Review – Splatoon 2

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The first Splatoon on the Wii U was a pleasant surprise at the time. On the Wii U, a console that was lacking in “fresh” games, as it will, it was thrilling to see a game that was so original, deep and fun as that game was. On top of that, Splatoon‘s popularity made it an obvious choice for a quick sequel on Nintendo’s new Switch system. So, does Splatoon 2‘s obvious similarities to the first game make it lack the freshness of the first game, or does it still wow with its squiddy goodness?

Well, fortunately, Splatoon 2, for the most part, is good. It takes the excellent foundation of the first game, and builds upon it to deliver a game that is doubtlessly better than what came before. While there are no huge changes from the original, there are big additions and smaller changes that make this more than worth the purchase for any returning squid, and a must-purchase for any new fish out there.

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Replay Review – Metroid Prime

Note: In honor of the long overdue announcement of Metroid Prime 4, I will be playing and reviewing all three titles in the series! For context, I am replaying it via the 2009 Wii compilation Metroid Prime Trilogy, which features all three games with “enhanced” Wii pointer controls.
Metroid is a magnificent series of games. Even before Metroid Prime brought it into the 3D world, Metroid had made its mark, so much so that its name has come to define an entire genre of games (“Metroidvania”). However, after the release of Super Metroid, the series would go dormant for eight long years. In 2002, the series would return in full force with not one, but two new games, Metroid Fusion, a sequel that plays in a 2D perspective similar to the classic games, and Metroid Prime on the GameCube, which featured something surprising for a Nintendo title: a first-person perspective.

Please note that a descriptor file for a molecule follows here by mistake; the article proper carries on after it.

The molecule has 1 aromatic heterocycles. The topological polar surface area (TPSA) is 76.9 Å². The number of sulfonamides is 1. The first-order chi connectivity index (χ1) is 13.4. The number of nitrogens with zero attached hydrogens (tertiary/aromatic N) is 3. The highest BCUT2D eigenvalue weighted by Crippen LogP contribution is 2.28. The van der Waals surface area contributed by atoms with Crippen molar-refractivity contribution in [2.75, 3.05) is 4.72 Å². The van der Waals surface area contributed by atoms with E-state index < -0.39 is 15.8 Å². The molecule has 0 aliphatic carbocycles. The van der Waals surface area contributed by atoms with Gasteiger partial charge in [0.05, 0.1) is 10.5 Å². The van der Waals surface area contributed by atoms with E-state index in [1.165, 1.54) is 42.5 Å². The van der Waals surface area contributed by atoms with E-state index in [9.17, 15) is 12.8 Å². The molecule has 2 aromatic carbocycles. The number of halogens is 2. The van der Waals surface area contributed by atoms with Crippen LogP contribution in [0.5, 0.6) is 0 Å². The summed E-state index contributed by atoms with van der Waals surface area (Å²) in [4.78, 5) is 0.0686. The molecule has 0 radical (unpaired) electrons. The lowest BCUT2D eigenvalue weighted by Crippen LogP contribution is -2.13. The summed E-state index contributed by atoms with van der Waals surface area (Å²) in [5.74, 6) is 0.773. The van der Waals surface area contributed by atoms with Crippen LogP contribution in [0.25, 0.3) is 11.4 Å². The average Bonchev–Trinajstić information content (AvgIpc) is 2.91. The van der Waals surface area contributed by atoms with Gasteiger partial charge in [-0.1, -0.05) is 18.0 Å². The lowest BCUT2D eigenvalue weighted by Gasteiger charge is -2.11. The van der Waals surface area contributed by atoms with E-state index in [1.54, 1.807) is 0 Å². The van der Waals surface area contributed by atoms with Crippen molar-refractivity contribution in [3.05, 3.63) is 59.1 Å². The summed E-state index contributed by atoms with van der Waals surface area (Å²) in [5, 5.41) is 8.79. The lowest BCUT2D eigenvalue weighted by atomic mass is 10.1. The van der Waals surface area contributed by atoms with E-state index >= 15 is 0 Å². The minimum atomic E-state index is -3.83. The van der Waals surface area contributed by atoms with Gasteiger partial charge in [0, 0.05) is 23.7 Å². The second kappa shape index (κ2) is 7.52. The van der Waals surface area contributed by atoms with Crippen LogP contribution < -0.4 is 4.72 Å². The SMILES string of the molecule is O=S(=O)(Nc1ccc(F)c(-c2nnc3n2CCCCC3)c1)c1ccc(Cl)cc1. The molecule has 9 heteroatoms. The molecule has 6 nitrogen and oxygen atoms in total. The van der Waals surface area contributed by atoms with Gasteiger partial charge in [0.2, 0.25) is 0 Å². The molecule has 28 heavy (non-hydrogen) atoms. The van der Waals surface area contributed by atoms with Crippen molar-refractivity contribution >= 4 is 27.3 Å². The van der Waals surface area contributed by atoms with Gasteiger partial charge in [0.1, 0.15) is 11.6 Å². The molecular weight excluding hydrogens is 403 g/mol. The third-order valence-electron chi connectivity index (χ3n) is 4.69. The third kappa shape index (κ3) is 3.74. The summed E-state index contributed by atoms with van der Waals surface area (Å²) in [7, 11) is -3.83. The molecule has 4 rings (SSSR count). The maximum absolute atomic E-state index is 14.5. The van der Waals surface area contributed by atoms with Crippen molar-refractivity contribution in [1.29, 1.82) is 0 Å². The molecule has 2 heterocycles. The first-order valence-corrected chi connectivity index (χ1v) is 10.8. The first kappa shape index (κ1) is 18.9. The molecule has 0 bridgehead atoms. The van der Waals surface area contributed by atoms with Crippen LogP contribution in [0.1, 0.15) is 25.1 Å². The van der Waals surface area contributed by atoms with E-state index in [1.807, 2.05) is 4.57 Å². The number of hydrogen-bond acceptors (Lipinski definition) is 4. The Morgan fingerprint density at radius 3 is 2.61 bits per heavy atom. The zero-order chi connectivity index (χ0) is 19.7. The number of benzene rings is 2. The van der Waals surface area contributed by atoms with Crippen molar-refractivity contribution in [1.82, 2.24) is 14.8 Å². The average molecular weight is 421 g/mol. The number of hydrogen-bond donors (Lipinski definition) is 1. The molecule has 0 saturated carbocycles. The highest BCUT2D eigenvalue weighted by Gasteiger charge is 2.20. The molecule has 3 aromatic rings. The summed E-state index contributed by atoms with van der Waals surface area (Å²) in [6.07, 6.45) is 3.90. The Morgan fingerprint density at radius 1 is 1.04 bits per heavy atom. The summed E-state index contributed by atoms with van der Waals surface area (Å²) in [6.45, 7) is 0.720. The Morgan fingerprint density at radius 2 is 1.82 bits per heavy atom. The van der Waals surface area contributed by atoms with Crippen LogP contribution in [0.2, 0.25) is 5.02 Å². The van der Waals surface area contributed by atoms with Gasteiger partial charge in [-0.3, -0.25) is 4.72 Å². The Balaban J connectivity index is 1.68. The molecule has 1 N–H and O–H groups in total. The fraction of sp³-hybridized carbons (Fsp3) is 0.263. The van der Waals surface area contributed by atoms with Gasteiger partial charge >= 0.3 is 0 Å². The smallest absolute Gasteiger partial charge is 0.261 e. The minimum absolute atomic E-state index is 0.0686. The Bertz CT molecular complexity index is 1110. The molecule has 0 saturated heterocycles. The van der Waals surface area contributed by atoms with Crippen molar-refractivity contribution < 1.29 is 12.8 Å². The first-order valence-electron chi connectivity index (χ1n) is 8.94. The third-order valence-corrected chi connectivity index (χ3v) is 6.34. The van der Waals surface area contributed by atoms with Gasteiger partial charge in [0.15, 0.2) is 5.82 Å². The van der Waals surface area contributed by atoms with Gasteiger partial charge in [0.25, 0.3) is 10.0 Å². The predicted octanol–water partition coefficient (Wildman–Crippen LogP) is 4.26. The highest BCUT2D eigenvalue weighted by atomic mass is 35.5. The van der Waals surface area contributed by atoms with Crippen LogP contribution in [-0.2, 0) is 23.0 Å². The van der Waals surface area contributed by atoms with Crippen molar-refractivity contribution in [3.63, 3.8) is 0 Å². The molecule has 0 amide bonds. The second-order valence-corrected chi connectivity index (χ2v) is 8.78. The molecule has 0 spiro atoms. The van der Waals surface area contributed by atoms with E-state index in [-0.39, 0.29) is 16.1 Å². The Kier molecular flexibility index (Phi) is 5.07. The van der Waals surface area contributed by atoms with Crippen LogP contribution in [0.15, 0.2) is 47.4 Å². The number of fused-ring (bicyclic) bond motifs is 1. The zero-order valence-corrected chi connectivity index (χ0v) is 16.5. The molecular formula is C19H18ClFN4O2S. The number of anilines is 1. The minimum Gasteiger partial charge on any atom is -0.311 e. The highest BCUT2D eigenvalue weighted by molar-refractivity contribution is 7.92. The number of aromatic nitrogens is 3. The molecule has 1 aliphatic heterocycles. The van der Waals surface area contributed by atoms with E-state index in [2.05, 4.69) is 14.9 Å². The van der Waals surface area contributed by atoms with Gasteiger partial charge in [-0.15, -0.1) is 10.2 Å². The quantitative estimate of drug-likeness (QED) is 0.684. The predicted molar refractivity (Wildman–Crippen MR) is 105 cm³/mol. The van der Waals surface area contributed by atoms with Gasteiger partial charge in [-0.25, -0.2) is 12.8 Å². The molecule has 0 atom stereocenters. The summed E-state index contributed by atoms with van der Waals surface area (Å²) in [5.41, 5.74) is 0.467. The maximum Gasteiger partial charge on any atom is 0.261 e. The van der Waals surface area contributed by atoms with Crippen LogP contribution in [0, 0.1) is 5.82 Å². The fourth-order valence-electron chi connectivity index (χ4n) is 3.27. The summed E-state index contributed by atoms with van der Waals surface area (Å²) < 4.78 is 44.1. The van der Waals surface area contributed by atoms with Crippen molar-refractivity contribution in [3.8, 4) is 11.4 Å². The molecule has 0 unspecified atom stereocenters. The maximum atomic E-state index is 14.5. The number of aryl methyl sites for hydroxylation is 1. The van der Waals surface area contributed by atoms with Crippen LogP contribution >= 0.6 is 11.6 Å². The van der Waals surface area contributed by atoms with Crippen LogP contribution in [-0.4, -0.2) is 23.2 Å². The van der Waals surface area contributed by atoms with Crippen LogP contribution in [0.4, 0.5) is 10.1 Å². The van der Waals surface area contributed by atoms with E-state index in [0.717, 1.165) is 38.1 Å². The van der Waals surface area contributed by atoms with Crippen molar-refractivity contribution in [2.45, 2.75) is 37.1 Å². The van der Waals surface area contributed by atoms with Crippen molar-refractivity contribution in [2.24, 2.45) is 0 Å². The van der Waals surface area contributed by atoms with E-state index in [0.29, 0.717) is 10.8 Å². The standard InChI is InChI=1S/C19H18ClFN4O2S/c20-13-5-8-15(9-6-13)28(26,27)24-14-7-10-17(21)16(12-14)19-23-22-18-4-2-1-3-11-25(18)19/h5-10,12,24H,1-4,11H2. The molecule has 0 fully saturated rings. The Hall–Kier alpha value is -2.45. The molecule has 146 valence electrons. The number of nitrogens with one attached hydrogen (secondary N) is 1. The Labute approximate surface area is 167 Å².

It would be Metroid Prime that would have the most impact on the series. Developed by a rookie developer from Texas, Retro Studios, Prime is today what we consider to be the equivalent of Super Mario 64 or Ocarina of Time to the Metroid series. Prime elegantly elevated the mechanics of its predecessors into a three-dimensional space, staying true to its roots, but simultaneously modernizing the series and making it achieve more than anyone thought was possible.

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Impressions from the Arms Global Testpunch Event

With this weekend’s Arms Global Testpunch wrapped up (There are additional times next weekend), I’m pretty surprised to say I’ve come out with a more skeptical opinion of Nintendo’s newest Switch game. I was really looking forward to Arms, and to an extent, I really did enjoy my time with it this weekend. However, there are some concerns that I have now after playing it, which I will address here.

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Okay, Arms, You’ve Got My Attention

Nintendo’s newest IP, Arms, left me a bit puzzled when it was first announced. It looked fun, but the idea seemed kind of shallow, like Wii Sports‘ boxing game with a coat of Disney paint. With Nintendo’s newest Direct presentation, they’ve given us an in depth look at the gameplay of Arms, and what kind of experience it will offer. I have to say, this game is looking much more interesting than I initially gave it credit for.

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Replay Review – Banjo-Kazooie

Before playing the much hyped Yooka-Laylee, I always planned on replaying the classic platformer, Banjo-Kazooie. Released smack in the middle of Rare’s legendary run of games released in the mid-to-late 90s, this game was Rare’s first dip into 3D platformers. After Rare’s initial success with the Donkey Kong Country franchise, their core team began work on a brand new IP for the SNES. Not long after, their ambitions warranted a move over to the new Nintendo 64 system.

However, after Super Mario 64 totally changed the playing field for platformers, Rare was forced to reconsider the direction of their game, and eventually transformed the it into what is now Banjo-Kazooie. While it does indeed owe a lot to Mario 64Banjo-Kazooie goes so ridiculously far above and beyond in some aspects that it truly deserves to be remembered the way it is 20 years later.

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One Thing Makes the Switch Pro Controller a Must Buy

I held off on getting a Pro Controller for the switch for quite a long time, mainly because I wanted to give the Joy Con controllers and their grip a fair go. I have to say, I loved them! I played 120 blissful hours of The Legend of Zelda: Breath of the Wild using Nintendo’s new concept. However, when playing Snake Pass‘s tricky platforming challenges, as well as the Splatoon 2 testfire event, it became apparent that I needed something with more substantial control sticks to provide better accuracy for certain types of games.

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